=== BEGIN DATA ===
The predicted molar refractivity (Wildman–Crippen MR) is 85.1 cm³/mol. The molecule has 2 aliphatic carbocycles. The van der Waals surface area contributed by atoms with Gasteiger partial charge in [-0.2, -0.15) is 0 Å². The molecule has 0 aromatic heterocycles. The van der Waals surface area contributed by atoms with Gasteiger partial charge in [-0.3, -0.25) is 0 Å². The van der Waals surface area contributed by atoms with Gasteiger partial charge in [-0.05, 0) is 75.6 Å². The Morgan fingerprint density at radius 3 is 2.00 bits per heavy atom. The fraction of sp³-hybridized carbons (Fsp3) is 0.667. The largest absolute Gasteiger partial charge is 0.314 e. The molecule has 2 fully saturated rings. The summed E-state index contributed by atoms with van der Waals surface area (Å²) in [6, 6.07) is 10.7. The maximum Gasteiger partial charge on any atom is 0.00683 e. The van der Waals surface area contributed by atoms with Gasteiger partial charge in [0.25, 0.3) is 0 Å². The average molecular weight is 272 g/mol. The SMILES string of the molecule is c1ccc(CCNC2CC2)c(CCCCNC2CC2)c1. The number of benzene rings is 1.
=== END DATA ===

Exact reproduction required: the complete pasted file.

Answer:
The predicted molar refractivity (Wildman–Crippen MR) is 85.1 cm³/mol. The molecule has 2 aliphatic carbocycles. The van der Waals surface area contributed by atoms with Gasteiger partial charge in [-0.2, -0.15) is 0 Å². The molecule has 0 aromatic heterocycles. The van der Waals surface area contributed by atoms with Gasteiger partial charge in [-0.3, -0.25) is 0 Å². The van der Waals surface area contributed by atoms with Gasteiger partial charge in [-0.05, 0) is 75.6 Å². The Morgan fingerprint density at radius 3 is 2.00 bits per heavy atom. The fraction of sp³-hybridized carbons (Fsp3) is 0.667. The largest absolute Gasteiger partial charge is 0.314 e. The molecule has 2 fully saturated rings. The summed E-state index contributed by atoms with van der Waals surface area (Å²) in [6, 6.07) is 10.7. The maximum Gasteiger partial charge on any atom is 0.00683 e. The van der Waals surface area contributed by atoms with Gasteiger partial charge in [0.25, 0.3) is 0 Å². The average molecular weight is 272 g/mol. The SMILES string of the molecule is c1ccc(CCNC2CC2)c(CCCCNC2CC2)c1. The number of benzene rings is 1.